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Weiss: Unusually warm weather can be harmful to fish population

Trout anglers are getting more and more messages to use a thermometer before taking their first cast. The recent hot weather has caused water temperatures to rise, in some places close to dangerous levels for some fish.

Mark Mayer, in foreground, and Juan Gomez, both of Chatfield, fish for bass June 19 on Willow Creek Reservoir in south Rochester. (John Weiss / sports@postbulletin.com)

In the cool Saturday morning sunshine on June 19, I approached the Willow Creek Reservoir, worried.

For more than a week, ending a week before, temperatures had been an unusual 15 degrees above normal with highs in the 90s. After that, they were a bit above mid-June normals; I feared I would be met at the south-Rochester flood control reservoir with algal blooms and that hot, dead-fish stink.

Much to my surprise, it looked good.

Water was relatively clear. Ah, but what about dissolved oxygen, which goes down with heat and is super critical for fish? I measured about 9 parts per million, maybe three times the minimum needed for that kind of water to support game fish in that reservoir. The temperature was 79 degrees -- warm but not a killer.



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Maybe I was missing something, maybe all the dead fish had blown across the reservoir. As I sampled, Juan Gomez and Mark Mayer, two Chatfield buddies, prepared to kayak looking for big bass. Gomez, who said he has fished the reservoir regularly, said I wasn’t imagining things. “I haven’t had any issues,” he said. He hasn’t seen any big blooms or many dead fish.

“I would say it’s a pretty healthy population (of game fish).” In fact, he said he caught a 21-inch largemouth the week before.

My checks of dissolved oxygen and temperatures at Cascade Lake, and Kalmar and Silver Creek reservoirs, showed much the same thing. The lowest DO was about 5 ppm at Cascade; the others were around 7 ppm. All the water looked decent. Anglers I chatted with generally said they’ve been catching a lot of nice fish, especially bass, and haven’t seen any signs of dead fish or big blooms.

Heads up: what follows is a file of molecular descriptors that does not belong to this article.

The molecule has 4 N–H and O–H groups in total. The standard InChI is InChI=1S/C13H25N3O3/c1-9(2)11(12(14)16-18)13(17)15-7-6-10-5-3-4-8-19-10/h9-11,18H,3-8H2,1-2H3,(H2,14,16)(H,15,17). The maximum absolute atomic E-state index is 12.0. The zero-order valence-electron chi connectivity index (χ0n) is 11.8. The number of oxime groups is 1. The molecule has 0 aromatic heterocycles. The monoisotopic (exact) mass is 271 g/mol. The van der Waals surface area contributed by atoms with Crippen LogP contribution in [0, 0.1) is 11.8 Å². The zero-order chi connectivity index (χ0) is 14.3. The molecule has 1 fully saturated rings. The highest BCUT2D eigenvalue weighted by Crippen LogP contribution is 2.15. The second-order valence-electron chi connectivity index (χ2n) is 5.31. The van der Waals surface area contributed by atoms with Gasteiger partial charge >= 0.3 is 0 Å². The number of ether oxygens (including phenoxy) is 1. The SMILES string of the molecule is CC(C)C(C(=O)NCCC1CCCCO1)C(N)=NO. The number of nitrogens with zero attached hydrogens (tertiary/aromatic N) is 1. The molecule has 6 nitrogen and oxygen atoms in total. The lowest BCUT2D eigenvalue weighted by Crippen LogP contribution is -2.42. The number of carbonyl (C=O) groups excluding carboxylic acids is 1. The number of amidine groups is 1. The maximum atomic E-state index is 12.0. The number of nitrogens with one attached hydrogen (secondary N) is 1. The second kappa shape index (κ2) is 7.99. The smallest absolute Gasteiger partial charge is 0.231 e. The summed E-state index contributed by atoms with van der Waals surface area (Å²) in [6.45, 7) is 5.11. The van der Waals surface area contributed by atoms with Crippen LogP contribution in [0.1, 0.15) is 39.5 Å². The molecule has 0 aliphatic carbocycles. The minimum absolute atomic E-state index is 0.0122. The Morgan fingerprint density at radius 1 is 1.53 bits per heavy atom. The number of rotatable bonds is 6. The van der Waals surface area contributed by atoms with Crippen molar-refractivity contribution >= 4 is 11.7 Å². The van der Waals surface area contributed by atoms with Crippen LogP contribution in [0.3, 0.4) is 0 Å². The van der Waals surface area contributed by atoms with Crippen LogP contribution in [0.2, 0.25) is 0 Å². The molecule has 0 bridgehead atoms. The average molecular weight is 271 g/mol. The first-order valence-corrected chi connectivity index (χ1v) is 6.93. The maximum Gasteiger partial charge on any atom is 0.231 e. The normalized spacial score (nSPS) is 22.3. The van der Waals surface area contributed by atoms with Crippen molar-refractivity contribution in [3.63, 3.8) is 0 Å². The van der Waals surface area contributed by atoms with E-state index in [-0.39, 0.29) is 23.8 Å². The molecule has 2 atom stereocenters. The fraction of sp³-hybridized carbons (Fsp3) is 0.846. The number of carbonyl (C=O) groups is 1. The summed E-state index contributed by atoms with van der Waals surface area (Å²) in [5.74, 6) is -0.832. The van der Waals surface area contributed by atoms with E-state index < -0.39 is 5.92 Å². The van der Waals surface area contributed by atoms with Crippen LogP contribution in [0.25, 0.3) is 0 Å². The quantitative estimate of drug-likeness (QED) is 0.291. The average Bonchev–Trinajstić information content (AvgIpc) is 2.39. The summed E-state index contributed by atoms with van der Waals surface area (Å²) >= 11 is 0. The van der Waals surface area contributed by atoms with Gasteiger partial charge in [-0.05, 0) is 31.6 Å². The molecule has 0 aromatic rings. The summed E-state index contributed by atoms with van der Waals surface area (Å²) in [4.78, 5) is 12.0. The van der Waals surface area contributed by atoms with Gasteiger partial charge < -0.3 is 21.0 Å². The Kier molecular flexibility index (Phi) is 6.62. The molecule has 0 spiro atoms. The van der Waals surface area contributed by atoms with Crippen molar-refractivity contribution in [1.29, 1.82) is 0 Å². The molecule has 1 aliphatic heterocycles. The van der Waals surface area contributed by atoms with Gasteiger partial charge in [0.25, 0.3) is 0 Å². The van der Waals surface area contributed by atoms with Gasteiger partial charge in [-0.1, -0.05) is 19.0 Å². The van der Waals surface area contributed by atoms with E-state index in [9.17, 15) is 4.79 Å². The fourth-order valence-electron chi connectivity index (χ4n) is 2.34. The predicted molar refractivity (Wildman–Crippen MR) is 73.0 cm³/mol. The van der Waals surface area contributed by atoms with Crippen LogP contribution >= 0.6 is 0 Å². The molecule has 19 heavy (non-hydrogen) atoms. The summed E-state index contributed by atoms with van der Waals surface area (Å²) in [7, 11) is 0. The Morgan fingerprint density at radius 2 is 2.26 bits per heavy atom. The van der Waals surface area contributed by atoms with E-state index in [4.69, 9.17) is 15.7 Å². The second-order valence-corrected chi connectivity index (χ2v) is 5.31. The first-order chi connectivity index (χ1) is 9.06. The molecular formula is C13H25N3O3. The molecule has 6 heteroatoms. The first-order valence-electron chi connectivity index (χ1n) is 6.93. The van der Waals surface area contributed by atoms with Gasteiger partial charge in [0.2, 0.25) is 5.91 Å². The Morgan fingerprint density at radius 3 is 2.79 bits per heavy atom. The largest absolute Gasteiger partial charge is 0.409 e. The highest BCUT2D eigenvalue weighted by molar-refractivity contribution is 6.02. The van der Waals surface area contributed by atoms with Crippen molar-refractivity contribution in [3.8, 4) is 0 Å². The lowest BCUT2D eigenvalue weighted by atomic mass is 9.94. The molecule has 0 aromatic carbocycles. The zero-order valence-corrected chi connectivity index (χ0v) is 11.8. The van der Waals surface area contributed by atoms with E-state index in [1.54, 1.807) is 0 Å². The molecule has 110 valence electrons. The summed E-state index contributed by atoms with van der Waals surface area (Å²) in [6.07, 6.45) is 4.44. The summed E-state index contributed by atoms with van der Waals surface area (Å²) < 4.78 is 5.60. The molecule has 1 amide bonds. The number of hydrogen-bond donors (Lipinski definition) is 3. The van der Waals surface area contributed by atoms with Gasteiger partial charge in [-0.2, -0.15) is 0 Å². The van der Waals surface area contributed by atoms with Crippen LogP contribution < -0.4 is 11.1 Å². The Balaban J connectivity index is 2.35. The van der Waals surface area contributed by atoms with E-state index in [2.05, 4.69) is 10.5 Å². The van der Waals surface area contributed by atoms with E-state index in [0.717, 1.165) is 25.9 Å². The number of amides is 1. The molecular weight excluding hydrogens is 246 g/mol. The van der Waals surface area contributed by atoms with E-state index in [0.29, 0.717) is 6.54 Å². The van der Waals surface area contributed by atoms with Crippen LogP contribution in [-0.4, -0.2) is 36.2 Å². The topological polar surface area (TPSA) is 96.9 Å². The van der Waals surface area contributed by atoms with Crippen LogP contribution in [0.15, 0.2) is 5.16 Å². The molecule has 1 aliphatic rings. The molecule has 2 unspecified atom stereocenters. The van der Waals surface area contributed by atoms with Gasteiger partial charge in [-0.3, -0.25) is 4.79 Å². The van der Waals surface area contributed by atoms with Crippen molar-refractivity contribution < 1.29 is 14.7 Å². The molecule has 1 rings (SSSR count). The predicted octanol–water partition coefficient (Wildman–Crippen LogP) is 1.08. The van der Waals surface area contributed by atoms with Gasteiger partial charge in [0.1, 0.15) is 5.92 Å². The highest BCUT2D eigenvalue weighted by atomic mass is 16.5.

Department of Natural Resources fisheries officials dealing with the reservoirs, the Mississippi River and trout streams, all said that despite the early-summer heat, none was worried. Besides, they said, there’s nothing much they, or anglers, can do, except quit fishing when water temperatures get too high.

How hot is too hot varies with species. Trout, for example, begin to quit feeding around 70 degrees (some experts say quit fishing when it hits 66) while catfish can take much warmer water. Walleye, northern, bass and panfish are in between.


A thermometer is one of the most critical things trout anglers need when fishing in warmer weather. Experts suggest checking the temperature before fishing and avoiding streams where readings are in the upper 60s or warmer. This reading was great for trout fishing. (John Weiss / sports@postbulletin.com)

Brian Beyerl, DNR fisheries specialist who watches Rochester’s reservoirs, said the warm water didn’t bother him. “The species that are in there can tolerate warmer temperatures,” he said. His biggest worry is algal blooms that can decrease the dissolved oxygen. But rain can flush out algae, he said.

The DNR will sample the reservoirs this fall to see if there were any fish kills, he said. Actually, some die offs can help because survivors have more food so they can grow bigger faster, he said. “Those reservoirs some times they need to reset,” he said.

From what he’s seen from past electroshocking of Silver Creek Reservoir, “the size structure (of bass) has gotten to be almost trophy size, especially for Minnesota,” he said. One was 20.5 inches, five were longer than 16.5 inches. northerns are harder to electroshock so they need to be netted to be counted. But at Silver Creek Reservoir, they did see some northerns and “there are some monster pike in there,” Beyerl said.